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This article reports on methodological experiences obtained in an anthropologically inspired qualitative study among students of carpentry in Denmark. On the one hand the article deals with methodological issues of doing anthropological research among students of carpentry, while on the other it deals with the research findings that such a research design produced. As well as the methodological issues of researcher access, entry and participant position in the field, this article reports on the following questions: What kinds of implicit expectations of the students are embedded in the way the school introduces and initiates the programme? What kinds of effects does this have on the motivation of the students? How do the terms and professional language of the profession work on the individual students in including and excluding ways? These specific descriptions of classroom pedagogy, inspired by the work of Bernstein (1977; 2000b; 2001b), are interpreted in light of the general conditions and structures of the current state of the Danish VET system. The argument in this article is that methodological challenges and difficulties can themselves be viewed as a source of data. It is further argued that incorporating the VET students’ perspectives in the research process can lead to new and relevant insights into the VET system that might otherwise have been overlooked or considered unimportant.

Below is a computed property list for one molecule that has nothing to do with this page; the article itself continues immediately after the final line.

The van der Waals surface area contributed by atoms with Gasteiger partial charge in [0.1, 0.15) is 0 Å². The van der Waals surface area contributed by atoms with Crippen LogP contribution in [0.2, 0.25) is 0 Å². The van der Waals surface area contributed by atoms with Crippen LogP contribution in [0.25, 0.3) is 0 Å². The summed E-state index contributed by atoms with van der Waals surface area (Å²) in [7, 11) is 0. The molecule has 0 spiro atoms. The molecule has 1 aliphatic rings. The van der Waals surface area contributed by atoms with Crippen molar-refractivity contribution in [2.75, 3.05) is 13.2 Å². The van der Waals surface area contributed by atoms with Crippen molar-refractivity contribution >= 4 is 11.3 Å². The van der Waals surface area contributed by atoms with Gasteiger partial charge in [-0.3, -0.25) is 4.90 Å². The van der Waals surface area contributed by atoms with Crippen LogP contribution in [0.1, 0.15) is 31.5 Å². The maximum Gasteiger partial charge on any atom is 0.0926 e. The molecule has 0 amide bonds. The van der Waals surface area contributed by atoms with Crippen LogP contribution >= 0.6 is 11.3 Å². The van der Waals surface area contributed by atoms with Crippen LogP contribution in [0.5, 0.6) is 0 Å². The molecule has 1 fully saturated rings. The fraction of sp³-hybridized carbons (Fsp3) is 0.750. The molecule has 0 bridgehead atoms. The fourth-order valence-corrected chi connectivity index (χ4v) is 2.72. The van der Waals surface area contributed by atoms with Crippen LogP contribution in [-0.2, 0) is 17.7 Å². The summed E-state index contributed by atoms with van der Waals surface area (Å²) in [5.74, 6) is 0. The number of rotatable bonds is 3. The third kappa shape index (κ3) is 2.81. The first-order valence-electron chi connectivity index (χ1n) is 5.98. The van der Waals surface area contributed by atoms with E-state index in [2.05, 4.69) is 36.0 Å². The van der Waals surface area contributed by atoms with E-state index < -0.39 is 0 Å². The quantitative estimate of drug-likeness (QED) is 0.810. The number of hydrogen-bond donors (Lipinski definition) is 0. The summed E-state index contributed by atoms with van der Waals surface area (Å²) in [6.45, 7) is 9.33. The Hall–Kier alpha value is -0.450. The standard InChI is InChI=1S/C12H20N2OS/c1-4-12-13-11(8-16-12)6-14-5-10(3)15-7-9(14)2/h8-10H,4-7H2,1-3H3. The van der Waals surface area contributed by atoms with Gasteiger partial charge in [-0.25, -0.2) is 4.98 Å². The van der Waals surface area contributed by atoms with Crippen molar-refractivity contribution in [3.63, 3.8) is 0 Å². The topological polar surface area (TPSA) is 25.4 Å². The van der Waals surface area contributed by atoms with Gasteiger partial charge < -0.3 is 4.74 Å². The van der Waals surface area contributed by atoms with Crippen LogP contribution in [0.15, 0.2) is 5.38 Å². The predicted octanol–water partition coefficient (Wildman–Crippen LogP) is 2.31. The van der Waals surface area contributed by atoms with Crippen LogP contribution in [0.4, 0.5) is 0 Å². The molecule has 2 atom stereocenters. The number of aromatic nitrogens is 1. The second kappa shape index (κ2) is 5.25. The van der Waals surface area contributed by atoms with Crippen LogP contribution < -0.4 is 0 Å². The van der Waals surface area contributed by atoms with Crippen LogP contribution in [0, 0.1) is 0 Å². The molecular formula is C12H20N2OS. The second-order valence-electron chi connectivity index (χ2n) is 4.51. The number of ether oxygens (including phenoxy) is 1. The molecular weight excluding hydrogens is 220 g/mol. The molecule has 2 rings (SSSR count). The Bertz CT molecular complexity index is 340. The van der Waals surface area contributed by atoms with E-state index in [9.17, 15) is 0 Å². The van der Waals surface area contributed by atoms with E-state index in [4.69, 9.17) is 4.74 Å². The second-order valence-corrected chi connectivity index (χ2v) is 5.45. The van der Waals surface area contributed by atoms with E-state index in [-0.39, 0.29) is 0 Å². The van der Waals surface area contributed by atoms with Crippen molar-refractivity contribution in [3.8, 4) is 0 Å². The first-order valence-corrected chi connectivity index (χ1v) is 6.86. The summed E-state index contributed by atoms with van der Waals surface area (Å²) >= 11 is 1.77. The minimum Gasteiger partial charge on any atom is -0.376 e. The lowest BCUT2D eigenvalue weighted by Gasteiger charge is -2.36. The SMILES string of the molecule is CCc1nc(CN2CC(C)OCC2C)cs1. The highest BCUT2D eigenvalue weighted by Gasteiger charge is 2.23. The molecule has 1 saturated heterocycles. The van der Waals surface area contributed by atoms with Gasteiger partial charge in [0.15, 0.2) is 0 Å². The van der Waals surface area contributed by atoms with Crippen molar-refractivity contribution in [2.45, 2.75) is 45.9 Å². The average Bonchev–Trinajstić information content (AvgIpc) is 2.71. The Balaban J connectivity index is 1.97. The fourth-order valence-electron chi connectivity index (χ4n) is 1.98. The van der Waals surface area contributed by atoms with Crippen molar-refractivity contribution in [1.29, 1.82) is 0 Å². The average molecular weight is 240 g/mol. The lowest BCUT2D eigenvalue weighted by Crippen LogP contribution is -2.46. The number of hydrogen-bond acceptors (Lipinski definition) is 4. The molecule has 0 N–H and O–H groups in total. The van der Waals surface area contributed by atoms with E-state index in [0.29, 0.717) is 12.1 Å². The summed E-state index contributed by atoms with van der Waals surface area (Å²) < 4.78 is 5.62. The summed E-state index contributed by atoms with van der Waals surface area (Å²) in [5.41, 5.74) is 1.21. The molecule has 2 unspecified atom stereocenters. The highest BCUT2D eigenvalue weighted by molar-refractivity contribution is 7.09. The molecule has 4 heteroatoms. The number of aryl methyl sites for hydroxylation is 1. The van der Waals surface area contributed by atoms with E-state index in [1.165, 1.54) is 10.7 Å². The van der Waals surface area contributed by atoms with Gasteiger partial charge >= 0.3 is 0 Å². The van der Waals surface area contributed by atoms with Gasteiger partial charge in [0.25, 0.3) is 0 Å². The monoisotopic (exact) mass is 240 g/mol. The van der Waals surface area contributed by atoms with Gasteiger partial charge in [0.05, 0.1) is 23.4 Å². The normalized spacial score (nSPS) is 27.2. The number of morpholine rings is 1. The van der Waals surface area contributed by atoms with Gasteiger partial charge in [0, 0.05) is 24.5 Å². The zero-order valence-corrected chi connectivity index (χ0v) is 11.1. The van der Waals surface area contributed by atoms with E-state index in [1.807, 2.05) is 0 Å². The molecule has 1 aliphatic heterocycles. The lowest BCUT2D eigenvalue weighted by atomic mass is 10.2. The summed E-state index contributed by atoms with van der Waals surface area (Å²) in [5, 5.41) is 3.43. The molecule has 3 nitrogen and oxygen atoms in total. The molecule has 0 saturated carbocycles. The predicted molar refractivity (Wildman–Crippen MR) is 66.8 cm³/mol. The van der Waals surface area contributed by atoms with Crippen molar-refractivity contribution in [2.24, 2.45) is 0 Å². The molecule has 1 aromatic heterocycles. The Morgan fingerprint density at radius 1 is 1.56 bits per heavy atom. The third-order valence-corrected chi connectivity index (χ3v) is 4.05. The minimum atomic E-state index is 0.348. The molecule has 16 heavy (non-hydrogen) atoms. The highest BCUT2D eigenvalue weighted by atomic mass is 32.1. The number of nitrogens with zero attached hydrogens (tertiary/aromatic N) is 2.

|Translated title of the contribution||Adgang, indgang og positonen som deltagende forsker: Udfordringer og muligheder ved antropologisk inspireret forskning i erhvervsuddannelserne|
|Title of host publication||Shaping the futures of (vocational) education and work : Commitment of vet and vet research|
|Editors||Gabriele Molzberger, Manfred Wahle|
|Place of Publication||Bern, Switzerland|
|Publication status||Published - 2015|
|Series||Studies in Vocational and Continuing Education|